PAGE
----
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Water service shut-offs rise

 

July 25, 2018



The City of Sweet Home is shutting off more water services to delinquent customers each month than it did last year.

During 2017, the city generally shut off between 20 and 46 water services for delinquent bills, according to city records. The exceptions were April with 78 and July with 85.

So far in 2018, the city has shut off 52 to 106 water services for nonpayment of water bills. The highest number of shutoffs was in January. In July, the city shut off 72 services, and April had 63 shutoffs. Those are the only two months so far where the number of shutoffs in 2017 exceeded those in 2018.

The city altered its water policies in January, requiring bills to be paid in full. Previously, the city allowed water customers to carry an $80 balance forward from month to month.

The average past-due amount under the old policy ran about $150. Under the new policy, the total amount due runs about $240 to $250 – the city doesn’t allow $80 to be carried forward and residents experienced a sewer rate increase in January.

Under the old policy, customers could accrue about three months worth of bills, while under the new policy, they accrue about two months.

Bills are calculated and mailed around the 26th and 27th of the month. Bills are due on the 15th of the next month. Past-due notices are sent around the 17th and 18th. The next meter reading, for the second month, is read between the 18th and 21st, with the next bill going out around the 26th.

The city shuts off water services between the 8th and 14th of the following month, the third.

Under the old policy that shutoff only occurred when a past-due balance was more than $80.

Ten days after shutoff, the city terminates the account, said Cindi Robeck, accounting supervisor. Closing the account prevents it from accruing additional bills for the utility’s base charge, which is billed regardless of how much water is used.

The city charges $32 per shutoff, $16 for the shutoff and $16 to turn water on; and past-due bills are charged a $2 late fee and 1.5 percent interest. The interest continues to accrue after an account is terminated. The customer deposit is kept by the city to reduce the total amount owed.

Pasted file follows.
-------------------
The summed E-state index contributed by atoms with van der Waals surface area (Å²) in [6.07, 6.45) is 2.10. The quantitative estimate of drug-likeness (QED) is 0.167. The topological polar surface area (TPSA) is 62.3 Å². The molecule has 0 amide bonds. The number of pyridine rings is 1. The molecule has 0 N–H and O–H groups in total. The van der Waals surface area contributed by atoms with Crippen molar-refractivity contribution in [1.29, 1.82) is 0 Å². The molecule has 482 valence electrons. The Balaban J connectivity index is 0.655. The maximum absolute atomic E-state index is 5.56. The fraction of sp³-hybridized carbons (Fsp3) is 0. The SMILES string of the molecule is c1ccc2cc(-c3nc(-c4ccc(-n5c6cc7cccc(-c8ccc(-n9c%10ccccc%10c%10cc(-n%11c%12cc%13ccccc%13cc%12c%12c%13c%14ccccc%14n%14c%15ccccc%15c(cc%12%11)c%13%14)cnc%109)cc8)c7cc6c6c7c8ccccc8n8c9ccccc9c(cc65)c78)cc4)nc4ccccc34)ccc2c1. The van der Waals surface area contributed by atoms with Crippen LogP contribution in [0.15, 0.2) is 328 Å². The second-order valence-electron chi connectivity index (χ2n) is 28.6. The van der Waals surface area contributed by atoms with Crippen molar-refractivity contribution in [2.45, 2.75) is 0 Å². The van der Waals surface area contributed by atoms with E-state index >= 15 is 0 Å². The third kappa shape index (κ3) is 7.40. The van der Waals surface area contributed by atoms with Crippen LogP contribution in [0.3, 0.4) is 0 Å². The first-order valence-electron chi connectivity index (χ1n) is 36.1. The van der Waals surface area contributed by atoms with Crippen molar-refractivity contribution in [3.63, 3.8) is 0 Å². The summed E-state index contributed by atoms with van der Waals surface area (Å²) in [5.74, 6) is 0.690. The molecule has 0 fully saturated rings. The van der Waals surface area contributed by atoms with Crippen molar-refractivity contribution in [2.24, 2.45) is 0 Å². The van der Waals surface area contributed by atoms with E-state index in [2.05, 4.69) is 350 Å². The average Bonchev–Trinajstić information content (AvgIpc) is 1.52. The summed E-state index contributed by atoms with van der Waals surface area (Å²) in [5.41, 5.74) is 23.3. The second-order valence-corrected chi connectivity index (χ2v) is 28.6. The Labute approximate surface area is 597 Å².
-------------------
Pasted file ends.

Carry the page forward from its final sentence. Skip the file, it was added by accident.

Most of the bills are paid quickly, Robeck said, before an account is terminated, and the water is turned back on. Of the 72 shut off in July, five accounts were terminated. Of those, three no longer live in Sweet Home, and one resident told city officials he or she was just letting the city shut it off. One of the five was someone who was out of state, forgot about the bill and had not requested putting the account into vacation status.

“They are trending higher because of the new policy, I think,” said Finance Director Brandon Neish. “This year, we just attribute it to the policy change.”

The policy allows customers to build up a smaller balance before it must be paid.

Robeck said the policy helps landlords, who are held liable for their tenants’ unpaid water bills.

“I was expecting a push back,” Robeck said, but she only heard a couple of complaints.

The most common comments city officials hear about unpaid bills are something like, “I was out of town and didn’t know it, or pay day is three days away, on Friday,” Neish said. Those living paycheck to paycheck may sometimes have difficulty as well.

The policy’s effect on customers doesn’t really change much. In practice, it allowed customers to stall payment by one month. The next month, customers still needed to pay a full month’s water bill, while carrying a balance forward.

“You’re still going to pay it but have more interest and late fees,” Robeck said.

Water services aren’t generally shut off two months in a row.

In January, the city shut off service to four residents who had been shut off in the previous two months. In February, it shut off one that had been shut off in the previous month, but in March, it shut off 18 that had been shut off the previous month. The number fell to eight in April, rose to 13 in May and fell to four in June. The statistic was unavailable for July.

During 2017, the number of repeated shutoffs was three to 11 per month.

Compared to the past 12 months, the total number of services that were shut off increased substantially, with five to 45 having been shut off during the previous 12-month period.

In 2018, the number has ranged from 17 to 36 as of June.

 
 

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